Re: Consciousness and free will

From: M.A. <marty684.domain.name.hidden>
Date: Sun, 30 Nov 2008 14:21:40 -0500

Bruno,
          Thanks for the reply. I appreciate the detailed explanations. I'll post my responses in an interlinear manner using color to differentiate (if that's ok). M.A.
  ----- Original Message -----
  From: Bruno Marchal
  To: everything-list.domain.name.hidden
  Sent: Saturday, November 29, 2008 3:49 PM
  Subject: Re: Consciousness and free will




  On 29 Nov 2008, at 16:45, M.A. wrote:


    (Assuming MEC/Comp.and MWI) If the computational universe which I experience




  Assuming MEC I would say *you* experience an infinity of computational histories. The term "universe" is far too ambiguous (now).

  But isn't each history separated from all others by impermeable walls? Do you mean that the word "universe" is ambiguous or just my use of it?






    is a single instance of a vast array of similar universes playing out every possible variation of the initial axioms, then no one universe could depart from its predetermined program since in so doing it would alter its program and duplicate that of another universe thus spoiling the overall mission of implementing every possible variation.


  Histories can bifurcate in a way that you will find yourself in both histories ("you" seen from some third person point of view). Each histories is deterministic but, your future is uncertain.

  But what about the first person "me"? "I" am only conscious of one history.






    It follows that each program-universe is completely detirministic


  All right.






    and that consciousness is merely an observing passenger inside the program;




  At some point I could "defined" consciousness as the state of (instinctively at first) betting on a history. This will speed up yourself relatively to your current stories, and make greater the set of your possible continuation. As an exemple you become aware an astero´d is coming nearby make it possible for you to envisage a set of possible decisions, which can themselves augment your probability of survival.

  It seems like the present copy of "me" can "envisage these decisions", but be unable to carry them out unless they are part of his deterministic history.






     thus each program that contains a thinking entity is in a schizophrenic condition.




  Come on! You agree to the presense of schism below. Is it the connotation of "schizophrenic" that you don't like?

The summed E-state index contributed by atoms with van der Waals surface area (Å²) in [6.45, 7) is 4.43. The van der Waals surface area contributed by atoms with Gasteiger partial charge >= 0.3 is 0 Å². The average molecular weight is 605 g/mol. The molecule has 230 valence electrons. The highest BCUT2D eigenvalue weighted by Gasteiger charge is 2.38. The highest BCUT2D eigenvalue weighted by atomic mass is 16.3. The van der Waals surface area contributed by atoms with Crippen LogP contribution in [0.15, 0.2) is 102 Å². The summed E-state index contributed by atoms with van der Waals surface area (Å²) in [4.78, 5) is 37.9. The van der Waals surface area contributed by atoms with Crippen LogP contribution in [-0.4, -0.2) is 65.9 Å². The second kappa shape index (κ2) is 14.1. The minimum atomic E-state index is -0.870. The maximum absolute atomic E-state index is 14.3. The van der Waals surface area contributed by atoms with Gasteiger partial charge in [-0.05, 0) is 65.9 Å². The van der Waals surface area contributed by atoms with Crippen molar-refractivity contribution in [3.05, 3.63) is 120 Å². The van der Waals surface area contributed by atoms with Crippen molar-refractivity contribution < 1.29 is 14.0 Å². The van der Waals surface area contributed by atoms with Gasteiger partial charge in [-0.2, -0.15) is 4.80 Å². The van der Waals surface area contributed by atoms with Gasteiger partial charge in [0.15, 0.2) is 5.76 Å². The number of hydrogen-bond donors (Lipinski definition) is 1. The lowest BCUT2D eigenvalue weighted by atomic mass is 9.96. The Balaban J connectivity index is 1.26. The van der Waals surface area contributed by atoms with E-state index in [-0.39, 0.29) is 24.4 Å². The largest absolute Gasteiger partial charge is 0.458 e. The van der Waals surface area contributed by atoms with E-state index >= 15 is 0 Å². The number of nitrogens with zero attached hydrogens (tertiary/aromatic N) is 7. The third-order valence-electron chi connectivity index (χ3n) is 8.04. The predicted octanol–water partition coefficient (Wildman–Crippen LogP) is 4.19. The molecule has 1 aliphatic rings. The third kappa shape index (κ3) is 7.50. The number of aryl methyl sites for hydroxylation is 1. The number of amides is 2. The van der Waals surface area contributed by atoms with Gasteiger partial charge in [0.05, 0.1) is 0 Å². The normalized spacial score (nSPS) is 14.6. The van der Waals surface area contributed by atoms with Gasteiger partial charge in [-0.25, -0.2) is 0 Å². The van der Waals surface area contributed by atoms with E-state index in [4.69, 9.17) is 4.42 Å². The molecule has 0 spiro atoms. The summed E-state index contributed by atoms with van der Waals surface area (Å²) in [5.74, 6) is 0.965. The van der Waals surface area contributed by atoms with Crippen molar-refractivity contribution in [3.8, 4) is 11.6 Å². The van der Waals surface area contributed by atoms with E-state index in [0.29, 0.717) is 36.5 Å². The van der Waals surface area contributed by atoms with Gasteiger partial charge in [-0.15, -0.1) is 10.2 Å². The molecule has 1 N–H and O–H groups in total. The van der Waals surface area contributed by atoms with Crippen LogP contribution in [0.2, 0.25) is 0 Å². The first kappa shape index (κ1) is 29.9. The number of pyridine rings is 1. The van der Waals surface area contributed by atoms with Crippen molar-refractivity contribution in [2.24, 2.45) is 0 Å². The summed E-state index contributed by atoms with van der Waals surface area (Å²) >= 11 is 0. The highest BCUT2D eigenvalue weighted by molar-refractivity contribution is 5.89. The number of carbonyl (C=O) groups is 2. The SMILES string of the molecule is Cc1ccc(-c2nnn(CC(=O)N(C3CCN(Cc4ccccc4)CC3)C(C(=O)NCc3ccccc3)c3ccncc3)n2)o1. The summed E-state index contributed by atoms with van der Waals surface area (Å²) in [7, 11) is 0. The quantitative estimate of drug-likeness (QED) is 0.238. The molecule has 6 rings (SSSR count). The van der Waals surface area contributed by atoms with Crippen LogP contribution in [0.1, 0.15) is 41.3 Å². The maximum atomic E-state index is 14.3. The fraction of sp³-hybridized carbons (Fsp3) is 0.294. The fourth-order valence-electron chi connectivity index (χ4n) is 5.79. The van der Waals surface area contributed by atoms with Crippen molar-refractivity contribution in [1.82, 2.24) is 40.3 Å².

This is because consciousness--which is part of the program--is capable of judging the actions of the program. When the program acts in a way approved by it,


  by it? Sorry. "It" means consciousness in this and the following paragraphs.




    the thinker is encouraged to believe that his will produced the action.


  ?






    But when the program acts in a manner repugnant to it,




  to who? (The conscious observer.)




    the conscious observer, refusing to give up the notion of free will, explains the lapse by rationalizations such as: God, luck, destiny, possession, halluciation etc.


  As far as I understand, the program here acknowledge its ignorance. If, by being too much proud, he doesn't, then he make higher some catastrophe probabilities.

  But isn't his problem of pride determined in some history, namely the one "I" experience?






    So every consciousness, bearing burdensome memories of repugnant actions, must either surrender the possibility of free will (fatalism),


  Wrongly, I would say.






    accept the intercession of supernatural powers (theology),




  "it" could just accept it belongs to a collection of deep unknown histories, and many other unknown things, some even not nameable (and deadly if named). It can consolate itself by pointing on its *partial* control.

  Not very consoling when entangled with the intense immediacy and sensitivity of one's ego.


  Note also that it is not really the program or the machine who thinks, but the people "vehiculated" trough that machine computation relatively to its most probable (and local) computational histories.

  But I think as an individual, not as a group.






    or theorize an inaccessible part of itself that is able to override its purposes (Freud).




  That is not entirely meaningless imo.






    All of which implies a schism between consciousness and one of the following: the program, the universe or itself.




  Here I agree. Universal machine are born to experience such a schism. We can come back on this. In its purer form it is a consequence of incompleteness. All universal machine hides a mystery to themselves, and more the machine learn, more that mystery is bigger. (This is related to the gap between G and G*, for those who reminds previous explanations).

  I find this most profound.





    I'd be interested to know to what extent my thinking about this question agrees with or goes against the present discussion.

                                                                                                                                                                                                                                        m.a.






  I made a try. Interesting post. Tell me if you are ok with it. (I believe in free will, but I would prefer to say simply just "will". Free-will is a bit of an oxymoron).

  I am totally ok with it and will resolutely refrain from coupling "free" and "will" in the future. Thanks again.


  Bruno


  http://iridia.ulb.ac.be/~marchal/






  

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Received on Sun Nov 30 2008 - 14:21:47 PST

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